One upshot of the near-total dominance of the Idaho Republican Party over the Legislature is that it’s so big the only place left to find meaningful opposition is within its own ranks. Supporters of the moral panic over libraries found such opposition from no less than Idaho Republican Gov. Brad Little, who vetoed HB 314, stating in his veto message that the legislation “makes sweeping, blanket assumptions on materials that could be determined ‘harmful to minors.’”

What’s more, by enabling parents to seek a $2,500 fine for instances when children accessed “harmful” material, the law would create “a library bounty system that will only increase the costs local libraries incur, particularly rural libraries” 

Predictably, the authoritarians and zealots were “outraged,” as Idaho Freedom Foundation President Wayne Hoffman described his emotions, according to Boise-based KTVB-TV, scurrying back to the vague language of the moral panic:

“This veto is a concession to the same special interests that seem to have a vested interest in putting obscene, graphic and pornographic material into the hands of children to begin with,” Hoffman stated, of course providing no detail regarding the identity of these “special interests” nor evidence of their “vested interest” in exposing children to harmful material nor even a concept of what constitutes “obscene, graphic or pornographic material.”

As always, the moral panic cannot exist in the company of specifics — its menace comes from its vagueness, which cloaks its true purpose. As Berch wrote: “The real obscenity isn’t porn, it’s propaganda.”

While we have you ...

... if you appreciate that access to the news, opinion, humor, entertainment and cultural reporting in the Sandpoint Reader is freely available in our print newspaper as well as here on our website, we have a favor to ask. The Reader is locally owned and free of the large corporate, big-money influence that affects so much of the media today. We're supported entirely by our valued advertisers and readers. We're committed to continued free access to our paper and our website here with NO PAYWALL - period. But of course, it does cost money to produce the Reader. If you're a reader who appreciates the value of an independent, local news source, we hope you'll consider a voluntary contribution. You can help support the Reader for as little as $1.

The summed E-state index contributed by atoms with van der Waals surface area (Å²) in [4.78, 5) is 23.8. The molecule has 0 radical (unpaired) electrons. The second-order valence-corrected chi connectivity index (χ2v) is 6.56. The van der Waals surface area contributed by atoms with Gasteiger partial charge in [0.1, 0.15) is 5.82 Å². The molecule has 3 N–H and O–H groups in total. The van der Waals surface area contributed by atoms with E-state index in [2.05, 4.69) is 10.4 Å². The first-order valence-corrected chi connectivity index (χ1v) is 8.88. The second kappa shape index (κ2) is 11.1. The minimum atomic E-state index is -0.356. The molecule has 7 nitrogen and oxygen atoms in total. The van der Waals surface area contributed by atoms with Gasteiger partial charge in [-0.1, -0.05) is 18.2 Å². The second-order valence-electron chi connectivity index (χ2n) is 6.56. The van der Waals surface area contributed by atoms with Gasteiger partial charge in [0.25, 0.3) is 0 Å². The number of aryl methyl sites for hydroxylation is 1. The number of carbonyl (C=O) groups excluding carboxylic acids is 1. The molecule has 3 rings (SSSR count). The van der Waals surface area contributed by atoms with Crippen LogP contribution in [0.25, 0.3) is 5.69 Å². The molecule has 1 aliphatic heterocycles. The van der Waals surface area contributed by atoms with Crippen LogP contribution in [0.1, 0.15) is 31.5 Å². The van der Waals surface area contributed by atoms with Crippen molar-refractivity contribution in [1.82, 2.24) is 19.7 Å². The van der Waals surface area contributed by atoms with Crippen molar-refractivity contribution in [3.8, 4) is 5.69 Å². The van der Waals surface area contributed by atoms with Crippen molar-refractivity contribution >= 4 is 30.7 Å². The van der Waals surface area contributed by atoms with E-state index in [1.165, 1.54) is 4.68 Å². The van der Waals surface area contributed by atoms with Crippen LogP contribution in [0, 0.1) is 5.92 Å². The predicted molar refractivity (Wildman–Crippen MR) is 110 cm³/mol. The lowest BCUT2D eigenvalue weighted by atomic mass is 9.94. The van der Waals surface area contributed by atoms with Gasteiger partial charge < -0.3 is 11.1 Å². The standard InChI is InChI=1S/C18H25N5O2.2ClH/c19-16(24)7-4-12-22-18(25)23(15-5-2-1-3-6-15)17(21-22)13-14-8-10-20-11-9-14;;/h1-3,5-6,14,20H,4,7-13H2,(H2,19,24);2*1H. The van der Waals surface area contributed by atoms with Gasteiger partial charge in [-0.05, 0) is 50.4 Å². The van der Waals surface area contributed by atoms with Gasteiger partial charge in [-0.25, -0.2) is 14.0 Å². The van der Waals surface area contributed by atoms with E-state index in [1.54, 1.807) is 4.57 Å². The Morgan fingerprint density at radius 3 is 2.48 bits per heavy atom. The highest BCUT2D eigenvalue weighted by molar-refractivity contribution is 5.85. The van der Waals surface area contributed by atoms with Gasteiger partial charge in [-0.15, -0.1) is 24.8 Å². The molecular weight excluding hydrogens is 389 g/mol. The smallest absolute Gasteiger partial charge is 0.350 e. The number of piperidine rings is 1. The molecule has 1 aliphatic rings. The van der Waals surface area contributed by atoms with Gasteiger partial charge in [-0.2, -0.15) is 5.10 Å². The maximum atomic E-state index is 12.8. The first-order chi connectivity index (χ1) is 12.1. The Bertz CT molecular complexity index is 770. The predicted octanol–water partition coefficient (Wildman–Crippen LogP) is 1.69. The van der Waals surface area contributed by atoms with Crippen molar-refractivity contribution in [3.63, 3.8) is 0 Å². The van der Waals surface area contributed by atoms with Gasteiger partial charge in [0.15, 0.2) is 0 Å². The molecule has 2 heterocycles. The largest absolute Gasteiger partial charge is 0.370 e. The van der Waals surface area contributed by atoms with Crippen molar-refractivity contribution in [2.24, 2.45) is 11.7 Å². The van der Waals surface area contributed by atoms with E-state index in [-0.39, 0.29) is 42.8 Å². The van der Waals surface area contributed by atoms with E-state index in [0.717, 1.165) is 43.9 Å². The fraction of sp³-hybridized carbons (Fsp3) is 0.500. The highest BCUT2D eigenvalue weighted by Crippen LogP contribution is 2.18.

You can contribute at either Paypal or Patreon.

Contribute at Patreon Contribute at Paypal

You may also like...

Close [x]

Want to support independent local journalism?

The Sandpoint Reader is our town's local, independent weekly newspaper. "Independent" means that the Reader is locally owned, in a partnership between Publisher Ben Olson and Keokee Co. Publishing, the media company owned by Chris Bessler that also publishes Sandpoint Magazine and Sandpoint Online. Sandpoint Reader LLC is a completely independent business unit; no big newspaper group or corporate conglomerate or billionaire owner dictates our editorial policy. And we want the news, opinion and lifestyle stories we report to be freely available to all interested readers - so unlike many other newspapers and media websites, we have NO PAYWALL on our website. The Reader relies wholly on the support of our valued advertisers, as well as readers who voluntarily contribute. Want to ensure that local, independent journalism survives in our town? You can help support the Reader for as little as $1.